Maybe you could do the same correlations on your data set between the predicted and actual ERAs for both FIP and DIPS. I got much lower correlations in the DIPS case. Also, I don’t know if range is the issue or the main issue. If BABIP is not due to the pitchers, then we might expect that a guy with a low ERA did not really deserve it and vice-versa for a guy with a high ERA. Shouldn’t we expect that the range should be smaller for any DIPS ERA (if it is done right)?

So if we take some pitcher and look at the differential, are we being unfair to guys with a low walk rate? It seems the answer is no because the correlation between differential and walk rate is so low. Same for strikeout rate. Then why can’t we do that with teams?

And again, I agree that this could be a big problem for FIP because I found much higher correlations between the differential and the BB rates and SO rates. I hope you try these correlations on the data set.

And finally, here is how I finished my blog piece on this

“On the other hand, Fan Graphs Team Fielding shows them to have just about average defense using more advanced metrics.”

So I was already suggesting that my runs saved estimate for the Dodgers defense might be wrong and I was trying to point out how different methods gave different answers. I never said that the estimate was necessarily right

Dave Studeman said...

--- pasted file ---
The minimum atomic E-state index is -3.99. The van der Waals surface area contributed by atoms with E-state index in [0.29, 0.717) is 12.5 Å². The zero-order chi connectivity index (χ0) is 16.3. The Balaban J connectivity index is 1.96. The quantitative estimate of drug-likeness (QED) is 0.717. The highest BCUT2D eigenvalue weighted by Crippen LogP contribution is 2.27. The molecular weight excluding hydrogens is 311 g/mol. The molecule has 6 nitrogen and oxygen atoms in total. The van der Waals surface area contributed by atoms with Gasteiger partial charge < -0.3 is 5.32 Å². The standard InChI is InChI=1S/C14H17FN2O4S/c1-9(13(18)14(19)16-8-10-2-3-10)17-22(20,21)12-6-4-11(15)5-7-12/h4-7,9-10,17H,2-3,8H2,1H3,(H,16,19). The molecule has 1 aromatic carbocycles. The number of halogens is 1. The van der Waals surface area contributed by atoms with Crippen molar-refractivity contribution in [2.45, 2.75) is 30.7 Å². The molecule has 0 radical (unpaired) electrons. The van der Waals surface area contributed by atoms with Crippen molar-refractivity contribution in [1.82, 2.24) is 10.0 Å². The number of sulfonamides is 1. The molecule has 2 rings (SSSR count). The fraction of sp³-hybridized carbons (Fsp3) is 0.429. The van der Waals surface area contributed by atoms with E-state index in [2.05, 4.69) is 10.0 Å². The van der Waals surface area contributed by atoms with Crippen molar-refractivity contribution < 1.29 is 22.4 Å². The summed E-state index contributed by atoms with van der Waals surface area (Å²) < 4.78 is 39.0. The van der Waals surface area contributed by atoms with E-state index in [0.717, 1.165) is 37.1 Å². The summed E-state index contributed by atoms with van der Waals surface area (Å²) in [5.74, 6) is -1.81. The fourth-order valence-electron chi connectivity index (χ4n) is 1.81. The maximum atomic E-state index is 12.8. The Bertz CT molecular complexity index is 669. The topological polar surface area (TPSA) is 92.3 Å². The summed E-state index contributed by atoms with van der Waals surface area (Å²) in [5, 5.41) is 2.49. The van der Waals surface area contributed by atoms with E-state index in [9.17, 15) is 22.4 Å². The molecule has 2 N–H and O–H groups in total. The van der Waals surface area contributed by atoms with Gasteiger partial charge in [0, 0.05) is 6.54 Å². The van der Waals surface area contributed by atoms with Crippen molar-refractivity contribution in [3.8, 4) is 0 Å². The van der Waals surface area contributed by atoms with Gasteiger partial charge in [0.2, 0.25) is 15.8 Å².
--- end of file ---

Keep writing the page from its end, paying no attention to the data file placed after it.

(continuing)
Colin, what is your math? I don’t understand how you got your results for your (very pretty) graphs.

Colin Wyers said...

Dave – What I did was take and round all observed ERAs to the nearest half. Then I took the weighted average of the FIP for each of those groups of pitchers.

This was a way of cleaning up the graph – you could see the same slope for the line when I just did a scatterplot of ERA to FIP, but the scatter is pretty wide and distracted from the essential point. (I could have made a linear trendline in Excel, now that I think about it. But that would get really messy for the xFIP/tERA graph.)

Cyril – You’re getting way too hung up on minutia here, and you’re missing the larger point. We know that linear weights are linear – that’s why they’re called linear weights. DIPS, FIP, tRA, xFIP are all linear formulas – FIP is the result of a linear regression, DIPS is based on Extrapolated Runs (which I believe is also a linear regression), tRA uses empiric linear weights.

But run scoring isn’t linear. So there is always going to be a disconnect between what a linear formula predicts and what is observed because of this.

Cyril Morong said...

Colin

As you might guess, I don’t think I am hung up on minutia. But can you tell us some nonlinear formulas that work better for pitchers?

Cy

Dave Studeman said...

What I did was take and round all observed ERAs to the nearest half. Then I took the weighted average of the FIP for each of those groups of pitchers.I assume for this season only? Or for more than one season?